Can angels be Christian?
I’m not asking if they can be saved, redeemed, washed in the blood, baptized, regenerated, or pray a prayer to receive Jesus into their hearts.
But if books …
… businesses …
… buildings …
… magazines …
… movies …
… associations …
… and dating services …
…can be Christian, why not angels?
And if athletes …
… celebrities …
… politicians …
… economists …
… radio hosts …
… authors …
… and artists …
… can be Christian, why not angels?
Okay, I know the Are-angels-Christian question is silly. I’ve purposefully overstated the case because, though the question is facetious, the idea behind it isn’t. I’m curious as to why we attach the word Christian to anyone or anything.
I know from Scripture, “The disciples were called Christians first at Antioch” (Acts 11:26b NIV), but I’m under the impression that’s what nonbelievers in the first century A.D. called those who followed the Lord Jesus Christ.
Rachelle Gardner, a literary agent, addressed a related topic recently on her blog. She raised an interesting question about books. Should we label them “Christian” so people know what they’re getting? If you follow the link to her blog, I’d recommend reading the comments as well as the initial article.
What I especially found intriguing were some of the responses. Several people said something like this. “I’m a Christian but I don’t want to read Christian stuff because it’s so bad.”
My personal opinion is you don’t need a warning label, whether Christian or otherwise, because enough people will let you know how good or bad a story is. They’ll include the offensive parts, if any exist, to discourage people from reading the book (which, as we all know, often has the don’t-touch-that-button opposite effect).
Is that story Christian?
Is that guy a Christian?
Is that enchilada Christian?
Again the last question is ridiculous, but I want to make a serious point with it. When someone asks, “Is [blank] Christian?” the answer, whether yes or no, doesn’t offer much insight.
Let me illustrate.
Is the book you’re reading Christian?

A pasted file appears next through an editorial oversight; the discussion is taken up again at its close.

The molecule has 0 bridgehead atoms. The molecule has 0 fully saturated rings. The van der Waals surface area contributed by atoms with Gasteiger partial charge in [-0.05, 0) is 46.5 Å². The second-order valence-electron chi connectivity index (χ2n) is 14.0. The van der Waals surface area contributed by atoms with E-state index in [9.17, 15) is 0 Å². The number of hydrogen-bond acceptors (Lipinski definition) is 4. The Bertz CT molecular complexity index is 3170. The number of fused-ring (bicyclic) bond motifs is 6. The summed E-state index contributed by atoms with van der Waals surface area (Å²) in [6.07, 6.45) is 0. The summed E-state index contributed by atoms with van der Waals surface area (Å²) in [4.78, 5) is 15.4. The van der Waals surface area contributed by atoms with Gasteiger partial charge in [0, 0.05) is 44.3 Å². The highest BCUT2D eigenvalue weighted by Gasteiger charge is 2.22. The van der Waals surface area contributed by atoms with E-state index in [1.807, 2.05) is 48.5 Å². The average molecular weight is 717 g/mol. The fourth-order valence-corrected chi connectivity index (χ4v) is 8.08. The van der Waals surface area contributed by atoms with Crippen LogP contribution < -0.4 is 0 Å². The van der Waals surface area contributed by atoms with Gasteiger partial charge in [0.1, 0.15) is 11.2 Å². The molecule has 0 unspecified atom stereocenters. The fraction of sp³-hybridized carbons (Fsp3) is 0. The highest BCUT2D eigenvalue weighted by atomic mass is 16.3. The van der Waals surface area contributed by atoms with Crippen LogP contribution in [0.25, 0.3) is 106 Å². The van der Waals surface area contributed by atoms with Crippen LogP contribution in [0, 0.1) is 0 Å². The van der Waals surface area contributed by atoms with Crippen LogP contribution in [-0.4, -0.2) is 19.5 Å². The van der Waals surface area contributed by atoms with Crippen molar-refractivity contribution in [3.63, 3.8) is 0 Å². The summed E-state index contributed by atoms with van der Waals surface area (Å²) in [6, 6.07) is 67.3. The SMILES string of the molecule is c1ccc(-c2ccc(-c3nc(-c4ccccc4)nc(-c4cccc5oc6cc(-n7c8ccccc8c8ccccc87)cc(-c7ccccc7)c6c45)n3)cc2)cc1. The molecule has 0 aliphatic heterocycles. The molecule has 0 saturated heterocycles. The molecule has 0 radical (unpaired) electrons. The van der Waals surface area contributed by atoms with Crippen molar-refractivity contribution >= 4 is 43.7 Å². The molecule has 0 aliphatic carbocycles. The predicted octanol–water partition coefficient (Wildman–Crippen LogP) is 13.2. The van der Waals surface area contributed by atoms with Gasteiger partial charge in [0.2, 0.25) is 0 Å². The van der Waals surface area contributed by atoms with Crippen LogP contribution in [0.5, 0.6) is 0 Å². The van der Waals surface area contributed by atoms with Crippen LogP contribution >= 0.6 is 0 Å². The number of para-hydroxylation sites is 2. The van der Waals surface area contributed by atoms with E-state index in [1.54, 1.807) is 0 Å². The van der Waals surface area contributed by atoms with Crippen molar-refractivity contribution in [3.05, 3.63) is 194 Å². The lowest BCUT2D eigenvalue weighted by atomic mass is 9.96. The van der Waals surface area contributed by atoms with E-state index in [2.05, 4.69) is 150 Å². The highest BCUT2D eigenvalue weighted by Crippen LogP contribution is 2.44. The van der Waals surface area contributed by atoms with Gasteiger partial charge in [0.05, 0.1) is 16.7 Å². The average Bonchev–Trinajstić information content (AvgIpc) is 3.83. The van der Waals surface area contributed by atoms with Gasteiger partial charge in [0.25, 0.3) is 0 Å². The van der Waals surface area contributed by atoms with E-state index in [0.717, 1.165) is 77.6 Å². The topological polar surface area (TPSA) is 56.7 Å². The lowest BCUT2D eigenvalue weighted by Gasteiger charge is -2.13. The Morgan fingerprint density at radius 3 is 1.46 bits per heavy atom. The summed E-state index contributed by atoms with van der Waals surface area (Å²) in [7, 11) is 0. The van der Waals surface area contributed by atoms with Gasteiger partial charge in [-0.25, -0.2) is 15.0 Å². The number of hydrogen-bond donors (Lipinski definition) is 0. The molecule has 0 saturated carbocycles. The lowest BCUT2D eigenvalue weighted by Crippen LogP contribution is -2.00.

Great. I like Christian books. What’s the title?
Ah, that’s too bad. I think Christian books suck.
Not much meat in that exchange is there?
Is the guy you’re dating Christian?
Great. You won’t be unequally yoked.
Ah, that’s too bad. You love to dance.
Not much meat in that exchange either.
I’m not against the word Christian, but I believe using it to describe a person or a thing often prevents us from investigating any further. Personally I want to know more than if a book or a guy or an enchilada is Christian.
What’s the plot? What themes emerge? Is it well written? Does the book have anything that might offer insight or encouragement? Would you recommend it?
Is he trustworthy? Is he generous? How does he treat his parents … his sister … his dog?
Paul wrote to Timothy, a young pastor, about leadership in the church. “Now the overseer is to be above reproach, faithful to his wife, temperate, self-controlled, respectable, hospitable, able to teach, not given to drunkenness, not violent but gentle, not quarrelsome, not a lover of money. He must manage his own family well and see that his children obey him, and he must do so in a manner worthy of full respect” (I Timothy 3:2-4 NIV).
I want to note that Paul doesn’t even address the is-he-a-Christian question in his list.
Well, of course not. It’s assumed.
Sure, but Paul shares a more helpful list that we would be wise to build upon. Listen to these questions based on Paul’s words.
What’s his reputation in the community?
How does he treat those in his family?
How does he handle money?
Does he get drunk?
Is he quarrelsome?
Does he demonstrate wisdom and is he able to give wise counsel to others?
A person needs to give me more than “he’s a Christian” before I can get excited. Again, I’m not knocking the term. I just want more descriptive words that draw a clearer, sharper picture.
When a person says, “I’m not going to any church where Jackson Stoner’s a member,” my first question isn’t, “Is Jackson Stoner a Christian?” (My apologies to any readers named Jackson Stoner out there—pure stab at an obscure name on my part. Feel free to name your next child or pet Jackson Stoner.)
I had a conversation with a friend who made a similar statement. His words tabbed another man as perhaps one who confessed Jesus as his Savior but who also had a mean streak in him.
So here’s what I suggest.
Recognize the limited understanding of the word Christian. The term, at best, takes a shortcut to making a positive impression. At worst, it short-circuits a conversation by putting a negative barrier in a hearer’s mind.
Be more creative, precise, and intentional. How could you describe the same thing in a different way? When I review a book, I recount meaningful passages, general structure, emerging themes, etc. But I don’t say, “This is a Christian book by a Christian author.”
I wrote this in my review of Donald Miller’s A Million Miles in a Thousand Years. “If I gathered folks together for a book club conversation, I’d choose this [book].”
In January, I changed my blog’s name from The Journey to A Curious Band of Others. Why? Because The Journey was too generic and got lost among so many other people’s journeys.
And that’s what happens, in my mind, when a person, a book, or whatever is deemed Christian. Her/his/its distinctive significance gets lost.
Questions: If you scratched Christian from your vocabulary, how would you describe yourself, your work, or someone else who follows Jesus Christ? Do you think saying someone or something is Christian should suffice?
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